For example, in the 2018 House race for the Georgia 7th, the combination of high youth voter registration rates and high population of people of color likely made that race one of the closest in the country. If youth of color can be mobilized and have equitable access to the polls, they are poised to have a significant impact on the 2020 elections. If the presidential election is particularly close, youth across the ideological spectrum will impact the outcome.
High Undermobilization, Especially in Counties with Many Black Youth
Millions of young people across the nation are “undermobilized” voters, meaning they are registered to vote but are not mobilized to turn out and do not cast a ballot. This is no different in Georgia. A CIRCLE analysis of 2016 election data shows that only about one third of registered young people in Georgia turned out to vote, lower than the national rate.
Many Georgia counties with a high rate of undermobilization also have a high proportion of Black youth. Specifically, out of the 33 counties in Georgia where more than half of young people were undermobilized in 2016, in 18 of them 40% or more of young residents are Black. This underscores the challenge of working toward equitable voter participation, and the importance of stakeholders investing in underrepresented communities.
Election Laws and Statutes in Georgia
Several state statutes in Georgia encourage and facilitate youth registration and voting (CIRCLE analysis here). The state allows pre-registration for 17-year-olds, provides voter registration forms in schools, allows minors to serve as poll workers, and offers excused absence from school for voting or registering. Georgia also offers automatic voter registration and online voter registration.
That said, there are also aspects of voting in Georgia that may hinder youth voting. In an earlier CIRCLE analysis, we found that more youth of color face barriers to voting than White youth, which may help explain the high rates of undermobiliziation in Georgia counties with a lot of Black youth. The 2018 elections in Georgia showed that, despite the facilitative statutes mentioned there are still policies in place that prevent people, especially people of color, from voting. For example, Georgia has a “use it or lose it” law that purges inactive voters from the registration list if they haven’t voted in the past seven years. At the end of 2019, Georgia purged nearly 309,000 voter registrations but then had to reinstate tens of thousands of them because of errors. This process prevents registered voters from voting and because Georgia doesn’t allow same day registration, many people who don’t realize they were mistakenly taken off the voter rolls are unable to re-register in time for the elections.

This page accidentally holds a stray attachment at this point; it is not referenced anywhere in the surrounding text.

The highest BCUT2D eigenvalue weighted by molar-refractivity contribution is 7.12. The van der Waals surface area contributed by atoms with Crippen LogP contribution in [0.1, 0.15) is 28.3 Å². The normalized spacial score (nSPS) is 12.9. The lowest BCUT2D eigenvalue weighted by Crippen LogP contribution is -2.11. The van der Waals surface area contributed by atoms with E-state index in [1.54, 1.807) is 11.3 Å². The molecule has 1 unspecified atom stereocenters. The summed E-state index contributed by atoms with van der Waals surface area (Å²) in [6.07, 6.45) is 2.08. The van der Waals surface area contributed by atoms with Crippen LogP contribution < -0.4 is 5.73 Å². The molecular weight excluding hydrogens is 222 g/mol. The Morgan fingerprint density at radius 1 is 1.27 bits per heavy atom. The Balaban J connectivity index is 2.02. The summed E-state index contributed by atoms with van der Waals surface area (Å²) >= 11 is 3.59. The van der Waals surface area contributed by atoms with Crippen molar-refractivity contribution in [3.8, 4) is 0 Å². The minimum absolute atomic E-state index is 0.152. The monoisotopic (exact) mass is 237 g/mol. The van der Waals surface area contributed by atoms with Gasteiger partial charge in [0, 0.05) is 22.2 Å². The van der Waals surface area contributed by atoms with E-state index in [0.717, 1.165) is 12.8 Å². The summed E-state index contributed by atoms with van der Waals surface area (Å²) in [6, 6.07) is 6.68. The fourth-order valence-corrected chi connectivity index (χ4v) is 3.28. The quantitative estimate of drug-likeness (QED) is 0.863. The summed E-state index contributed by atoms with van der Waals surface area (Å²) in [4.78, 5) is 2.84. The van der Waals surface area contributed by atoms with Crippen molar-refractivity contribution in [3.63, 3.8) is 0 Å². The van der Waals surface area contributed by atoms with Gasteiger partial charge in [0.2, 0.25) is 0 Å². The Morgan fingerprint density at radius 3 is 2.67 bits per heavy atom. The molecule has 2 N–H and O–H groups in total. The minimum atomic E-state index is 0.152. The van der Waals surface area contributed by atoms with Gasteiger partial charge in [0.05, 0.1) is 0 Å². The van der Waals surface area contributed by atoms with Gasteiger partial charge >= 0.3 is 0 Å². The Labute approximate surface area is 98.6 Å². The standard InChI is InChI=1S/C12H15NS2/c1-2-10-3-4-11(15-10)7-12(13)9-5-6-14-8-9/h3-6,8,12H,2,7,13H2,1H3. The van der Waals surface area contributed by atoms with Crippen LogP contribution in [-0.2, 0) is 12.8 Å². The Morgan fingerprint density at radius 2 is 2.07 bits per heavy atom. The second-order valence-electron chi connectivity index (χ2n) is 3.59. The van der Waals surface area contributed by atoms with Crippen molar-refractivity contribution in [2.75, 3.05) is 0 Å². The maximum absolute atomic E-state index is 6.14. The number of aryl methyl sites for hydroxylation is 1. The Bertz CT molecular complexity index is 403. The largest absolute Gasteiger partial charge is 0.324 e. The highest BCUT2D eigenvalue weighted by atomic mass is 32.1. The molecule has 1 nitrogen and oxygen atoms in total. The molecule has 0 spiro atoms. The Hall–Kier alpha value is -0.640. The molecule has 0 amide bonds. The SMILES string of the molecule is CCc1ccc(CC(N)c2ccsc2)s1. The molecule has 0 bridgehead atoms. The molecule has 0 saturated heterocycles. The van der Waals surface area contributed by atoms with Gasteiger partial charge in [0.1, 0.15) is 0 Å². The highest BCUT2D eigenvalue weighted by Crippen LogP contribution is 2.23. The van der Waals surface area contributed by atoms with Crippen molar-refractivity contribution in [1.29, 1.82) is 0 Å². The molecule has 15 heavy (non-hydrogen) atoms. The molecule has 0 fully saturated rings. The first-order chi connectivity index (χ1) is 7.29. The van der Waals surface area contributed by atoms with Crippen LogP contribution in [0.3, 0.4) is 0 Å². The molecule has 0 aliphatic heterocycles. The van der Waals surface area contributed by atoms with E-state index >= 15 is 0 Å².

At 29 days before the election, Georgia also has one of the strictest voter registration deadlines in the country. According to one investigation, Georgia’s registration deadlines may have prevented 87,000 Georgians from voting in 2018 because they had registered after the deadline. In the past, research has shown that young people are more likely than adults to miss their state’s voter registration deadline. Many of the states with the strictest voter registration deadlines (28 days or more before the election) are considered swing states.
The relocation and elimination of polling locations can also disproportionately affect voters of color. This can force voters to travel much longer distances and take more time out of their day to vote, contributing to the potential disenfranchisement of residents of lower socioeconomic status who may not have easy access to public transportation or a vehicle. In a previous CIRCLE analysis, we found that undermobilized youth of color in 2016 were more likely than their White peers to say the reason they didn’t vote was because of lack of transportation to polling place or long lines at polling sites.
Between 2012 and 2018, Georgia shut down 214 (nearly 8%) of its polling locations. Another 10% of polling sites were relocated before the 2020 primary due to COVID-19. Polling places are increasingly likely to be closed, necessitating that vote by mail and early voting periods (which are at the discretion of each county in Georgia) are equitable and accessible to ensure all young people, and youth of color in particular, can make their voices heard in the 2020 election.
Young voters are an influential and growing part of the Georgia electorate and should not be ignored. The state has facilitative election laws that, if implemented well, can have a positive impact on youth voter participation. However, there are also institutional barriers that can prevent registration and voting and that may especially be affecting young people of color, meaning they are not only an elections issue, but a racial justice issue.
Authors: Emma Tombaugh, Peter de Guzman, Alberto Medina, Bennett Fleming Wood